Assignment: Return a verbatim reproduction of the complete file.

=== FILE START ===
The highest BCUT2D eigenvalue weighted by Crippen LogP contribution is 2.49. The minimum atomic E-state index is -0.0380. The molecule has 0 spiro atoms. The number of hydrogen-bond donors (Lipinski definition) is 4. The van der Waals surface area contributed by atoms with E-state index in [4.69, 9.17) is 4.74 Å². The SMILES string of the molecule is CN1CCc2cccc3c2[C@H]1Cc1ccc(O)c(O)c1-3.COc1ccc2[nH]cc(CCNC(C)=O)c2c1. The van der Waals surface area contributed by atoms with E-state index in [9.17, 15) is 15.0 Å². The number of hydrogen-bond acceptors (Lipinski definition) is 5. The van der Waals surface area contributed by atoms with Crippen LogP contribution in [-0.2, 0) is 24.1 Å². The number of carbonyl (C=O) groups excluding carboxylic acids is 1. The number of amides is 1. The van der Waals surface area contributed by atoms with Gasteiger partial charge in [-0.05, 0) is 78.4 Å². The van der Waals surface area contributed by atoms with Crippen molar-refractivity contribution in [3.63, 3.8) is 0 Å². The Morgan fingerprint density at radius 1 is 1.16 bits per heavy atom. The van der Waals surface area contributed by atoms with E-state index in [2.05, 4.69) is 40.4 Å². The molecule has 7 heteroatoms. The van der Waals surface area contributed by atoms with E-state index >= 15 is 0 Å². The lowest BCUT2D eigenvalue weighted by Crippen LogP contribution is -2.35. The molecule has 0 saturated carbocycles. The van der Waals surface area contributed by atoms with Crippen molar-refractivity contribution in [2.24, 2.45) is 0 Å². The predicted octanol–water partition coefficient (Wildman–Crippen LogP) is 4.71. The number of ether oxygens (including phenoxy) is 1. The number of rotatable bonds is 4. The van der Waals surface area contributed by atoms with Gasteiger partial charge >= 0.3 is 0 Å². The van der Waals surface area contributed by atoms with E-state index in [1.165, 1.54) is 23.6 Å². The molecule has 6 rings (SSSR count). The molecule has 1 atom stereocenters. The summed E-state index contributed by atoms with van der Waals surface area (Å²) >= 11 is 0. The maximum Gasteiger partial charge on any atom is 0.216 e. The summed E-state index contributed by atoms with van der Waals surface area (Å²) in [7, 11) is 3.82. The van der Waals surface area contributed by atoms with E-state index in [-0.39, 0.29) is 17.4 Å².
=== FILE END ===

The highest BCUT2D eigenvalue weighted by Crippen LogP contribution is 2.49. The minimum atomic E-state index is -0.0380. The molecule has 0 spiro atoms. The number of hydrogen-bond donors (Lipinski definition) is 4. The van der Waals surface area contributed by atoms with E-state index in [4.69, 9.17) is 4.74 Å². The SMILES string of the molecule is CN1CCc2cccc3c2[C@H]1Cc1ccc(O)c(O)c1-3.COc1ccc2[nH]cc(CCNC(C)=O)c2c1. The van der Waals surface area contributed by atoms with E-state index in [9.17, 15) is 15.0 Å². The number of hydrogen-bond acceptors (Lipinski definition) is 5. The van der Waals surface area contributed by atoms with Crippen LogP contribution in [-0.2, 0) is 24.1 Å². The number of carbonyl (C=O) groups excluding carboxylic acids is 1. The number of amides is 1. The van der Waals surface area contributed by atoms with Gasteiger partial charge in [-0.05, 0) is 78.4 Å². The van der Waals surface area contributed by atoms with Crippen molar-refractivity contribution in [3.63, 3.8) is 0 Å². The Morgan fingerprint density at radius 1 is 1.16 bits per heavy atom. The van der Waals surface area contributed by atoms with E-state index in [2.05, 4.69) is 40.4 Å². The molecule has 7 heteroatoms. The van der Waals surface area contributed by atoms with E-state index >= 15 is 0 Å². The lowest BCUT2D eigenvalue weighted by Crippen LogP contribution is -2.35. The molecule has 0 saturated carbocycles. The van der Waals surface area contributed by atoms with Crippen molar-refractivity contribution in [2.24, 2.45) is 0 Å². The predicted octanol–water partition coefficient (Wildman–Crippen LogP) is 4.71. The number of ether oxygens (including phenoxy) is 1. The number of rotatable bonds is 4. The van der Waals surface area contributed by atoms with Gasteiger partial charge >= 0.3 is 0 Å². The van der Waals surface area contributed by atoms with E-state index in [1.165, 1.54) is 23.6 Å². The molecule has 6 rings (SSSR count). The molecule has 1 atom stereocenters. The summed E-state index contributed by atoms with van der Waals surface area (Å²) >= 11 is 0. The maximum Gasteiger partial charge on any atom is 0.216 e. The summed E-state index contributed by atoms with van der Waals surface area (Å²) in [7, 11) is 3.82. The van der Waals surface area contributed by atoms with E-state index in [-0.39, 0.29) is 17.4 Å².